Many people can’t get organized because they don’t have the skills or knowledge about how to organize. They may be overwhelmed with stuff, or have brain based challenges such as ADHD which make organizing very difficult. Some people may also have issues with codependency. Depending on how the codependency is manifesting itself, it may make it impossible to get the house organized and keep it that way. In this post, I’ll give some examples to help you figure out if you have trouble with codependency and some recommendations on what to do about it.
- Do you chronically put the needs of everyone else before your own? Do you lose sleep because you’ve overextended yourself? Do you bail from your own personal commitments because you need to solve someone else’s problems? Do you have regular scapegoats (kids, pets, elderly relatives, volunteer work, significant others) that you will use as an excuse to get out of fulfilling your own personal responsibilities such as organizing your home?
- Do you know what your needs are? Perhaps you’ve attended to so many other people for so long that you can’t even identify when you’re hungry, full, exhausted, stressed, when you’re being taken advantage of, or not being treated with kindness. When you can’t tune in to your own needs, you won’t be able to hear/feel/see/notice when your internal notifications are trying to alert you that it’s time to tidy up. You also probably won’t have slept enough or nourished your body with healthy food so that you will have the energy to organize.
- Are you are afraid of upsetting others, and so are stuck in a habit of perpetual people-pleasing? This one is especially exacerbated for those who have ADHD as well, since people with ADHD are often also people pleasers. This is rooted in poor self-esteem, where people have a strong need for external validation so that they can feel a sense of approval and acceptance. You may not be in tune with your intuitive sense for keeping your home organized because you’ve spent so much of your energy tuning in to everyone else’s to-do list.
- Do spend a lot of energy thinking about what others are doing, worrying about them, or worrying about what others think of you? This could include relationship anxieties, but it could also be a result of having an addiction to watching the news. This has detrimental effects on your nervous system. All this energy drastically lowers your vibration, which will make it very hard to feel motivated to get organized.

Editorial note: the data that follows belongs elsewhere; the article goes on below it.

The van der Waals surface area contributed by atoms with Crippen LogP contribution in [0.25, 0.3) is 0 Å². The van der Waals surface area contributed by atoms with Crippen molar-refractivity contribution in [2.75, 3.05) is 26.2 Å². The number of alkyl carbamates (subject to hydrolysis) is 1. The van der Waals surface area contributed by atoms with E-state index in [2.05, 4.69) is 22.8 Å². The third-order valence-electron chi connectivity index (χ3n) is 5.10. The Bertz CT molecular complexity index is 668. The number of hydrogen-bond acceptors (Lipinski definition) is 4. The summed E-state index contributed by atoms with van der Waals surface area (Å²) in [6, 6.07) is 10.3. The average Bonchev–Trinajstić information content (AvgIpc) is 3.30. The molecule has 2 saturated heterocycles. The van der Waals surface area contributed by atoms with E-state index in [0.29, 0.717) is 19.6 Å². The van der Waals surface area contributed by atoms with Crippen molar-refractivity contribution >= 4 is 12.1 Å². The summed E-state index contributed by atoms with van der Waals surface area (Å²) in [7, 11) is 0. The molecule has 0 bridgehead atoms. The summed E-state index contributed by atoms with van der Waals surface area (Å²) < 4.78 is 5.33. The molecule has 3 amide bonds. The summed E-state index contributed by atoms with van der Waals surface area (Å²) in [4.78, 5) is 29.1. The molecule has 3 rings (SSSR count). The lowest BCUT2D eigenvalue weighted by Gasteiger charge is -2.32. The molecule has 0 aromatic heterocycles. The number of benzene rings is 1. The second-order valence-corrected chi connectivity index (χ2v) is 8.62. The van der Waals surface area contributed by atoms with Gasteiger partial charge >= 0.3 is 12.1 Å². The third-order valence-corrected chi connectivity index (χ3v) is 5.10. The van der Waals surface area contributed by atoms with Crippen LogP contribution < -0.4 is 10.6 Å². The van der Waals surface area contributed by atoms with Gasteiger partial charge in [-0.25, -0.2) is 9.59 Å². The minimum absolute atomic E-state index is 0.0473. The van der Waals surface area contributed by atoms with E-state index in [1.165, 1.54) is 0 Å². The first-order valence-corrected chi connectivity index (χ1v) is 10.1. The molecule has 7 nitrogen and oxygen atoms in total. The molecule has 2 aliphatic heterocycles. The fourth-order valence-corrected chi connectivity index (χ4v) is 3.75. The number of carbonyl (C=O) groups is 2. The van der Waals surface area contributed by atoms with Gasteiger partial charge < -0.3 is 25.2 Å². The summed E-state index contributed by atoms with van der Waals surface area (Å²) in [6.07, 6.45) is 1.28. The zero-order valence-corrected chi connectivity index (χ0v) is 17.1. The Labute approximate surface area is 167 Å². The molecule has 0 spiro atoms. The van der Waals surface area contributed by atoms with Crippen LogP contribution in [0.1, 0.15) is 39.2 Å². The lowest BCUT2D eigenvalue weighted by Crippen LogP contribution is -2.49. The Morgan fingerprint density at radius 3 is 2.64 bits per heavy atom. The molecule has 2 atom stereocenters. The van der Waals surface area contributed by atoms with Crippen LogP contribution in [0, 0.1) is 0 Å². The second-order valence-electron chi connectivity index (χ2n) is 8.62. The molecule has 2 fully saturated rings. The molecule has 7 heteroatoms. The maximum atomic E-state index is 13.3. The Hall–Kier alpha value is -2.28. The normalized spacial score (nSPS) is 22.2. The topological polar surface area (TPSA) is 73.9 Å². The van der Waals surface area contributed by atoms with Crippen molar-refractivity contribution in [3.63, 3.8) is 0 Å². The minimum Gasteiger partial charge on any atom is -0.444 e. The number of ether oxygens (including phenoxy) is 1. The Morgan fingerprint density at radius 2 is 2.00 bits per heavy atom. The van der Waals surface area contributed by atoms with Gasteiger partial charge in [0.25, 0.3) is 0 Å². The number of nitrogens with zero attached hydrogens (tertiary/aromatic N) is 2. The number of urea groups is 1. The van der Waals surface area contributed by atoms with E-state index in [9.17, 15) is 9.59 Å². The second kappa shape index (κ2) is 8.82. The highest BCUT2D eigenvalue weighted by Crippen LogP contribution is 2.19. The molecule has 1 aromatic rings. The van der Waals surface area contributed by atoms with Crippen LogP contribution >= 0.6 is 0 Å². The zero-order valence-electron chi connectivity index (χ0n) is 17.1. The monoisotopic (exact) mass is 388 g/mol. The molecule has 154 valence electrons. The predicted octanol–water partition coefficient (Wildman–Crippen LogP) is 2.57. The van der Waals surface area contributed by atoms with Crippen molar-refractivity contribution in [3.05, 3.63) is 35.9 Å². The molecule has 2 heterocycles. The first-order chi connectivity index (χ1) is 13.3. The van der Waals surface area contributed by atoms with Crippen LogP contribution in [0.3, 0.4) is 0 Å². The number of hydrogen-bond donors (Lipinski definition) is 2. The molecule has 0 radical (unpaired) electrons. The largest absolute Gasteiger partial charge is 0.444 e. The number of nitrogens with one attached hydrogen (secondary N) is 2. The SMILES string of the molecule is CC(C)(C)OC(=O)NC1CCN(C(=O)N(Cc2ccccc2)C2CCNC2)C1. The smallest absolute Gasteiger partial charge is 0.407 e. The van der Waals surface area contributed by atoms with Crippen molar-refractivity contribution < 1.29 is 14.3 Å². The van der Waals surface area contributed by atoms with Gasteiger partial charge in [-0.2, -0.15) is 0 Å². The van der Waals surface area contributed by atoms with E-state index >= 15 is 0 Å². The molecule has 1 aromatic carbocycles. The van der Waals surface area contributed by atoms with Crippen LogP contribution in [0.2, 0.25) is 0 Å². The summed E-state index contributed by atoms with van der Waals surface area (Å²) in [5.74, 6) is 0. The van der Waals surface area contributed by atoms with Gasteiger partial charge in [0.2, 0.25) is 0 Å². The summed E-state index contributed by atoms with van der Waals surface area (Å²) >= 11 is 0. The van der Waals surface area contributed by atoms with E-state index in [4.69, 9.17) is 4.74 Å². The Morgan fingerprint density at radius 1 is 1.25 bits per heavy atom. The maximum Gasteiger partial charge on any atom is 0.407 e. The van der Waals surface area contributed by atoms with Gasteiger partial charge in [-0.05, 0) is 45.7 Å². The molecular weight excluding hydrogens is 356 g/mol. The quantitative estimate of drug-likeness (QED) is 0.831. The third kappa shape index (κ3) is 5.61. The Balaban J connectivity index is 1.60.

- Do you let yourself get lost in someone else’s drama? How often do you call a friend just to have them monologue all of their problems to you? This usually happens from a well-intentioned desire to connect with someone, but where the emotional intimacy skills are still in development. While it may feel like bonding, this very unbalanced conversation is not serving either of you, nor is it nourishing your own creative and productive energies to get organized.
- Is it easier for you to take care of others rather than take care of yourself? Many people find it MUCH easier to assist someone else with their work rather than prioritizing their own work. I think this martyrdom has been popularized by a misinterpretation of the bible. Not prioritizing your own self-care is dangerous for you as well as for others. As cliched as this saying is, I’ve got to include it here: Always put on your own oxygen mask before helping someone else. Invest in yourself so that you can be of service to others. If you don’t do this, you’ll never be able to give yourself enough time and space to organize your stuff.
- Do you struggle with establishing and maintaining boundaries with others? Do you feel like a doormat with people walking all over you? Do you have a hard time saying no? When your boundaries are too permeable, any time and space you’ve designated in your calendar to organizing your house will quickly evaporate.
- Were you raised by an alcoholic, narcissist, or non-nurturing caregiver? If so, you have either become a narcissist yourself (and probably have not read this far into the post), or you’ve become so attuned to others needs that you have not learned how to nurture yourself. You may have trouble with emotional reactivity because you have not been taught healthy ways to comfort yourself. If you don’t have a good set of self-nurturing skills, you’ll turn to other addictions such as food, shopping, and workaholism to try to feel better. Do you often second guess yourself and doubt your perspective? Those are hallmark signs that you’ve been raised by an alcoholic, narcissist, or non-nurturing caregiver. If you haven’t resolved your addictions, you’re definitely trying to win an uphill battle to organize your house. The self-doubt will also make it very difficult to make decisions when decluttering and organizing.
If you’re curious if you have issues with codependency, here are some action steps you can take:
- Acknowledge when you notice your codependent nature to be triggered. Journal about your feelings.
- Read books about codependency. Codependent No More by Melody Beattie is a classic.
- Curate your social media feed with people who regularly post about codependency. @LisaRomano and @the.holistic.psychologist are two accounts that I like to follow on Instagram.
- Join a support group. Look up your local CODA chapter.
- Engage in some sort of therapy (traditional mental health psychology, hypnotherapy, energy work, or even acupuncture) to help you sort out your codependent patterns.
- Make time for yourself! Set aside time each day to focus on fulfilling your own needs and nurturing yourself. Make this a priority.
How do you like to prioritize your self care? Please let us know in the comments.
By Jean Prominski, Certified Professional Organizer
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